My friend Joyce Newland talks about being frugal in the kitchen. She says she likes my approach. She hates throwing stuff out.
Yes, from letting it go bad to simply not using all of things. Each of these wastes money. There are lots of other ways that we tend to overspend and underutilize what we have in our kitchens.
No doubt the best cooking shows on television have been produced by PBS stations. It started with Julia Child, and it's still going strong.
Check the Saturday morning lineup on channel 7 and you'll find several shows. True, some are better than others, but they are there for our viewing and learning enjoyment.
An outstanding television food presenter was Jeff Smith. His show was called the “Frugal Gourmet.” He wrote a whole set of cookbooks. His approach was really good, plus he was entertaining. More importantly, he knew how to cook.
What Jeff Smith tried to tell us was how to buy wisely and use everything we got. His recipes were inventive, yet what he showed us was mostly basic fare. He was on the air for 12 years until the mid-90s.
If you followed his directions, you turned out good food for your family at affordable prices.
Perhaps the best food teacher to ever be shown on television is Jacques Pepin. He is an artist in the kitchen. He stresses technique and is impeccable in his execution. He is also very frugal.
He talks about his background and learning to use every scrap in the kitchen. He certainly practices what he preaches.
Chef Pepin is also frugal with his skills. He gets the job done with minimal effort. He is a master, and we can all learn from him.
There are other television hosts who rarely mention the cost of anything. One of my favorites is Ina Garten. She's a great presenter and can cook too. But she uses what she wants to and doesn't really address the cost.
A couple of pounds of sea scallops? No problem. And so on. But she gets an efficient use out of everything she has.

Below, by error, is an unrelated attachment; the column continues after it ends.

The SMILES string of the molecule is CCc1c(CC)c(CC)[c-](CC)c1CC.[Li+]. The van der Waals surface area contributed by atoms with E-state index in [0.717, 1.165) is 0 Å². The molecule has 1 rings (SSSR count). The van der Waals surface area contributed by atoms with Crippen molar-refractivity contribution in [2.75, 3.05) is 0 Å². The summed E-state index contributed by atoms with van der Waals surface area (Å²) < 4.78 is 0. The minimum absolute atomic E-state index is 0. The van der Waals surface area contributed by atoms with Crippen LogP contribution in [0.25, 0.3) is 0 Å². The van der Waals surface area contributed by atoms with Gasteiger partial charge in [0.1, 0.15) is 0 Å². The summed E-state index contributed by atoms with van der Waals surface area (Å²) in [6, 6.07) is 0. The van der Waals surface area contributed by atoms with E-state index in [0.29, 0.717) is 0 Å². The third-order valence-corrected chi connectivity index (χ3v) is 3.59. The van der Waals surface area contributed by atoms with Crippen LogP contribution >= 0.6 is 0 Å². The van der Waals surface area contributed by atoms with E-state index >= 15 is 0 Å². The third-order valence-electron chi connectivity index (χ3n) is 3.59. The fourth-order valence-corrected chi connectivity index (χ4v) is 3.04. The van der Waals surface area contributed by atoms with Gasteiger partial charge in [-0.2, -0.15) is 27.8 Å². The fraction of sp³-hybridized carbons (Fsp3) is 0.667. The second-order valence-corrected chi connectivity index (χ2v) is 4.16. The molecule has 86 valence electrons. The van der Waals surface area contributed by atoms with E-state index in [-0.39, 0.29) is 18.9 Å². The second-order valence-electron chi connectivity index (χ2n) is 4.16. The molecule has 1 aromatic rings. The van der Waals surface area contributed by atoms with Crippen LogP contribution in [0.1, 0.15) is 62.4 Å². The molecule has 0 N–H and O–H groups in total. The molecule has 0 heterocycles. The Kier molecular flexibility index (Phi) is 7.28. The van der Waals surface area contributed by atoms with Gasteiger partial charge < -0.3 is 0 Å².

On the far end of the scale are shows like Iron Chef. The budget there seems endless. Exotic and rare ingredients are commonplace.
The chefs cook with abandoned and toss things aside right and left. They also have every gadget known at their disposal. There's also lots of space in which to operate.
Quality and efficiency
From my viewpoint, frugal means more than a tight budget. Frugal has to do with quality and efficiency. A balance of these produces first-rate results.
Buying good ingredients can help you make better food. Sure seems simple, but it's not always easy. In fact, it's a hard job to obtain fine ingredients. You can scour the farmers markets and go to the best stores and still come up short.
Choose quality over quantity every time. Better ingredients tend to go farther. So they don’t cost more in the end.
Having a good pantry makes it easier to offer the best. You can't make it if you don't have it.
Think re-purpose food at the beginning. Create more than one dish from a large item. Not leftovers.
This week my friend Chef Tod Bottcher came to see me. He has Yum Yum’s in Auburn. Lucky me.
He brought me a jar of a new salsa he’s making. I look forward to having some right away. Tod is a frugal shopper. He keeps an eye out for bargains and specials.
While chatting about costs, we agreed that whatever you serve won't be better than its main component. There’s nothing you can do to change it. You might add a sauce or something to help out the taste, but you are stuck with the mediocre ingredient.
What did we learn? Frugal in the kitchen doesn’t mean cheap nor compromise. It simply describes the practice of buying wisely and preparing with care. With that approach, you will eat well and not break the bank in the process.
Jim Sikes is an Opelika resident, a food, wine and restaurant consultant, and a columnist for the Opelika-Auburn News. Contact him on Facebook at In the Kitchen with Chef Jim.